A tropical hibiscus tree is a perennial flowering shrub that has been carefully pruned until it achieves a tree-like shape. Plant tropical hibiscus outside in the garden in U.S. Department of Agriculture plant hardiness zones 9 to 11, according to the University of Florida Cooperative Extension Services. If you live in a colder climate, plant your hibiscus tree in a pot and bring it inside for the winter. Tropical hibiscus trees have bright, showy flowers that come in a wide variety of stunning colors.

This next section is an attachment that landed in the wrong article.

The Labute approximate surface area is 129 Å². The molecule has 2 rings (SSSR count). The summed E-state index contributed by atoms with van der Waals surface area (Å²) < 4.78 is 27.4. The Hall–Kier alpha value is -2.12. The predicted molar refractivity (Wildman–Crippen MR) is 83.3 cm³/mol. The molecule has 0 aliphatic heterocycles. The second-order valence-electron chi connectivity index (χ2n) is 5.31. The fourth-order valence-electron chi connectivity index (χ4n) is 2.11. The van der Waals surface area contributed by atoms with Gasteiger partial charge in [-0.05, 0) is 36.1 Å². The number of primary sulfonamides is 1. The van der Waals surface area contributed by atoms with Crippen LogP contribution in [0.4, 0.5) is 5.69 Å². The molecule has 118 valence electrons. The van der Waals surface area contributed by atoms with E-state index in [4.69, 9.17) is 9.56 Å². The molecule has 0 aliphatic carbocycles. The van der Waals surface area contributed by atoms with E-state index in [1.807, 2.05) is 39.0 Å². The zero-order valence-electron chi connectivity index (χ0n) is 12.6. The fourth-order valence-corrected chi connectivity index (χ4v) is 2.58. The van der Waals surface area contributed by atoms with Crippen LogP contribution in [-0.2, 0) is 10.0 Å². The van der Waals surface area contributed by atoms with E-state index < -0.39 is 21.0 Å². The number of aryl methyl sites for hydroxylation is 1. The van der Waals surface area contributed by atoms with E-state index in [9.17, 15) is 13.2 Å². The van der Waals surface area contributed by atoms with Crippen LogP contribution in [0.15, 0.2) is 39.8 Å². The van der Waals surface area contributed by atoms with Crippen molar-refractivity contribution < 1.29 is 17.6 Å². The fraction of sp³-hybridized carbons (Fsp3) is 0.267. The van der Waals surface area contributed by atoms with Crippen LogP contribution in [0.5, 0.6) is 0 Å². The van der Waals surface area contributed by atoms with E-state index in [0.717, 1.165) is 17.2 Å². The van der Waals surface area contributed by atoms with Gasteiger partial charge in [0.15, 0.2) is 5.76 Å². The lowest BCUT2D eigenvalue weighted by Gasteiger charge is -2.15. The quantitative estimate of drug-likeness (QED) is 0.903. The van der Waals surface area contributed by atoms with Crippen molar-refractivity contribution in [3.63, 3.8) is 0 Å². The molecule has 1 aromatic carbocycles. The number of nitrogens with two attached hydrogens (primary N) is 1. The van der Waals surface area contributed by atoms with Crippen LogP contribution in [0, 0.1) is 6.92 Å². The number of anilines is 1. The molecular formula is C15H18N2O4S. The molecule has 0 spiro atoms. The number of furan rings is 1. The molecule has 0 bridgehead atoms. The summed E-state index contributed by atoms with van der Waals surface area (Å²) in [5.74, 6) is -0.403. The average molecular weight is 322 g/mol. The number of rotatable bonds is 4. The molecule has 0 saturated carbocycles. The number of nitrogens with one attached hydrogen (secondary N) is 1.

Stand back and look at your tropical hibiscus before you begin pruning. Visualize the overall shape and size you want to achieve.
Use a sharp tree saw to take off the the lower branches. As the plant matures, continue to remove the lowest branches until the shrub begins to resemble a tree in shape.
Shape the canopy by trimming the outer most growth. Use sharp pruning shears to trim back every third branch or so. At the next pruning session you can get the branches you missed this time.
Clip off any suckers that are growing around the base of the tree from the primary root system.
Remove any dead or diseased looking wood. Clean your tools with disinfectant after each cut when cutting off diseased wood to prevent it from spreading to other parts of the plant.